The so-called "diamond ring" effect captured at the end of totality during the solar eclipse of 11 July 1991.Black hole
A region of space where the gravitational
force is so strong that not even light can escape from it. Black holes are
formed when matter collapses in on itself catastrophically so that more than a
critical quantity of mass is concentrated into a particularly small region. t is
believed that stellar black holes may form when massive stars explode. To create
a black hole, several solar masses of material would have to be packed into a
diameter of just a few kilometres Black holes are believed to exist at the
centres of many galaxies. Black holes can never be observed directly: their
existence can only be inferred from their gravitational effects and the
radiation emitted by material falling into them.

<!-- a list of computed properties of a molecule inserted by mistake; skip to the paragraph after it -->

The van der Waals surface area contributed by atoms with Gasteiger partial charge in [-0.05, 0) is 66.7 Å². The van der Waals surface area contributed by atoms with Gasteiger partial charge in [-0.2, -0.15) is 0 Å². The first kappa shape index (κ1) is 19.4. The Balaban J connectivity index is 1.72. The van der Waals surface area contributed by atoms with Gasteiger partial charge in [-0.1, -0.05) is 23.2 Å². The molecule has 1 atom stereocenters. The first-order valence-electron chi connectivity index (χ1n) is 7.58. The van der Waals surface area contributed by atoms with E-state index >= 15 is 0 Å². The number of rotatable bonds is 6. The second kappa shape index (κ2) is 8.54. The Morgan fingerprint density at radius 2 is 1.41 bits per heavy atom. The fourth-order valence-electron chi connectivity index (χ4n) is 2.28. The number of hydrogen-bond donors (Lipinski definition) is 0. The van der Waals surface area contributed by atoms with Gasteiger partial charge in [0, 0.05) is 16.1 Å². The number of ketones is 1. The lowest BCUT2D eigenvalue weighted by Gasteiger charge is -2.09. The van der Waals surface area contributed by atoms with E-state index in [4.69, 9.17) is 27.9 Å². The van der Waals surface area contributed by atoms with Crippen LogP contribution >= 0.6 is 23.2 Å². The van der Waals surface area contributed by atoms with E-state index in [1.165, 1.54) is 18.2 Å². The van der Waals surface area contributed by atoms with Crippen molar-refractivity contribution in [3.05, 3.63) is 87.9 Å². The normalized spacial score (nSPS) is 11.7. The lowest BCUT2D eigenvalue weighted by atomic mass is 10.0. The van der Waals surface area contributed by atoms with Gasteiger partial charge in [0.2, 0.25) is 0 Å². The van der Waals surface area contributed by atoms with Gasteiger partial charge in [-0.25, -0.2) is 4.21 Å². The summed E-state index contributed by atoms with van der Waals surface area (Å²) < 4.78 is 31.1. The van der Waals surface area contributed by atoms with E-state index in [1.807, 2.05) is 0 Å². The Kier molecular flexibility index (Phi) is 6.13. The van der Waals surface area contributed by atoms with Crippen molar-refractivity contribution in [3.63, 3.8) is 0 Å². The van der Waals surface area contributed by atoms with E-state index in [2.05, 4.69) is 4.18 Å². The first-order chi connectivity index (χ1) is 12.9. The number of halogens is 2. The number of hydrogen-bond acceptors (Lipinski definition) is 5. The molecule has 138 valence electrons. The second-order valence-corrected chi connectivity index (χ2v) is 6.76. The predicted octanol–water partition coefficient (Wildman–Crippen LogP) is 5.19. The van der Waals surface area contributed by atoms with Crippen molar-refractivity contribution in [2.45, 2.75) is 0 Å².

The brightest star in the constellation Centaurus and the nearest bright star to the Sun, at a distance of 4.34 light years. It is a visual binary star with an orbital period of 80 years See table
Nebula A cloud of interstellar gas and dust An emission nebula glows
in presence of ultraviolet radiation; a reflection nebula shines by reflecting
starlight. An absorption nebula is dark and is usually evident only in
silhouette against the background of a luminous nebula or starfield.
Other objects consisting of luminous gas are also known as nebulae
right ascension (RA)
One of the coordinates used to define position on the celestial sphere in the equatorial coordinate system. It is the equivalent of longitude on the Earth but is measured in hours, minutes and seconds of time eastwards from the zero point, which is taken as the intersection of the celestial equator and the ecliptic, known as the First Point of Aries. One hour of right ascension is equivalent to 15 degrees of arc; it is the angle through which the celestial sphere appears to turn in one hour of sidereal time, as the Earth rotates.
declination (1) (Dec.)
Declination is the equivalent of latitude on the Earth. It is the angular distance, measured in degrees, north or south of the celestial equator. Northerly declinations are positive and southerly ones negative
Table some important Constellation
|Latin name||Area (square degrees)||Rank in size order|
|Stars of apparent visual magnitude 2.0 and brighter.|